STORRS, Conn. — Geno Auriemma wants his players to feel the embarrassment. He wants them to read the headlines from one of the program’s most painful moments in history, when on Monday night, No. 3 Oregon clobbered No. 4 UConn, 74-56, resulting in the worst loss ever at Gampel Pavilion.
After the slaughter, Auriemma was asked what he told his players in the locker room. UConn had previously lost by 17 points twice at its on-campus home—to Iowa in 1990 and to Syracuse in 1992—but that was before UConn was UConn and before any of the current players on this roster were born.
“It’s not my job to make them feel better right now,” Auriemma said. “My job is to be realistic with them and say, ‘Pick up the paper tomorrow, go on social media, read about what happened and then deal with it.’ Plain and simple. You were part of it.”
Thousands of Husky fans bolted for the exits with more than four-and-a-half minutes remaining. Here, leaving early usually just means UConn has an insurmountable lead and people flee to beat traffic. But this is a smart fan base that knows greatness when they see it and when they don’t. It’s partly why Oregon star Sabrina Ionescu received a warm welcome of cheers during pregame introductions.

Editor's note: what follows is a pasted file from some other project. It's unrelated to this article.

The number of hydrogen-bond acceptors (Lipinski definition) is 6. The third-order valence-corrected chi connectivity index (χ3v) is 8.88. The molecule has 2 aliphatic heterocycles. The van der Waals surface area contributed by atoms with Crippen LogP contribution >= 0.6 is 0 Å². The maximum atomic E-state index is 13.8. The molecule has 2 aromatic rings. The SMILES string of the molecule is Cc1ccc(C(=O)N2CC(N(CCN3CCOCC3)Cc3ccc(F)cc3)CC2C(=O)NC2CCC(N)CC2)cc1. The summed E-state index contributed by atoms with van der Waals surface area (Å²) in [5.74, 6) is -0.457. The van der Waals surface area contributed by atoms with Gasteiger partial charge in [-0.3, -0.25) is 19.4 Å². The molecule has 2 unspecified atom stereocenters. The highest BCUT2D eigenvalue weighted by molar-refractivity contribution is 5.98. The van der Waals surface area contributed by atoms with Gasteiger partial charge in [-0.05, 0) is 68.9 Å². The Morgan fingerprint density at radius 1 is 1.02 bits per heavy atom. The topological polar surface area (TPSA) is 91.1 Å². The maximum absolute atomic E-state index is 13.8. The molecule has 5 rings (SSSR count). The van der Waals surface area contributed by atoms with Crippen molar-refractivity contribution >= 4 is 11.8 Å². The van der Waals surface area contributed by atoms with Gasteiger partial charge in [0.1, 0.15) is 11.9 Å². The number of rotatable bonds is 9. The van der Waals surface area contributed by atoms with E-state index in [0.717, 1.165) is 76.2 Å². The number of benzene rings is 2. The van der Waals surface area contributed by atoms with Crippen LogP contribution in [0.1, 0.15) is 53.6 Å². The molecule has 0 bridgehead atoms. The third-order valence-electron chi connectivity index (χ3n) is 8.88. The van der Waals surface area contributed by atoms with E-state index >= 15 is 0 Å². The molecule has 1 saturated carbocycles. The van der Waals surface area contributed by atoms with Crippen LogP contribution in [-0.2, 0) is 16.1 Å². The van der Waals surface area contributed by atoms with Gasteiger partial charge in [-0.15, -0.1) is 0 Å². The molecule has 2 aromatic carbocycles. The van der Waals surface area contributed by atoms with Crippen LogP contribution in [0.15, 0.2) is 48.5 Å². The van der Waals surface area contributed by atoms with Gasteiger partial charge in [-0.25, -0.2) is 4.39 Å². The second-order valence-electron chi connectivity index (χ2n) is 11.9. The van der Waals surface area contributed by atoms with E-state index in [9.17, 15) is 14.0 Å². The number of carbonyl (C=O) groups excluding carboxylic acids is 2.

Monday night, two of the top programs in the country made conflicting statements. On one end was the Ducks (20-2), who felt validated after beating UConn for the first time ever after previously posting an 0-3 all-time record. “This is hallowed ground,” coach Kelly Graves said. “This was icing on the cake. And pretty sweet cake, I’ll tell you that. And pretty nice icing.” This was also Oregon’s third road game in five days and a major question heading in was, could Oregon, still a newcomer on the national stage, beat mighty UConn at its place?
On the other end was UConn (19-2), a young team that’s still searching for an identity and could be in danger of missing the Final Four for the first time since 2007.
Auriemma summed up the current trajectories of these two programs like this: “They’re too good for us. We don’t have anybody at that level right now.”
UConn hasn’t won a national title since 2016, Breanna Stewart’s senior year. Back then Auriemma was fielding questions on debate topics like, Is UConn good or bad for women’s basketball? Now there are many good teams out there and UConn isn’t the best. Over the past three years, teams like South Carolina, Notre Dame and Baylor have caught up and won championships. Oregon looks poised to do it this season.
Despite reporters’ best efforts, Graves wouldn’t go into what this win means in the big picture of Oregon basketball. Feeling the gravity of the situation and his team’s journey over the last few years, Graves said things like, “we’re still the up-and-comer,” and “they’re still the standard by which everybody is judged,” and joked that he counted the 11 national championship banners hanging in the rafters. Ionescu said she was “starstruck” being in the arena.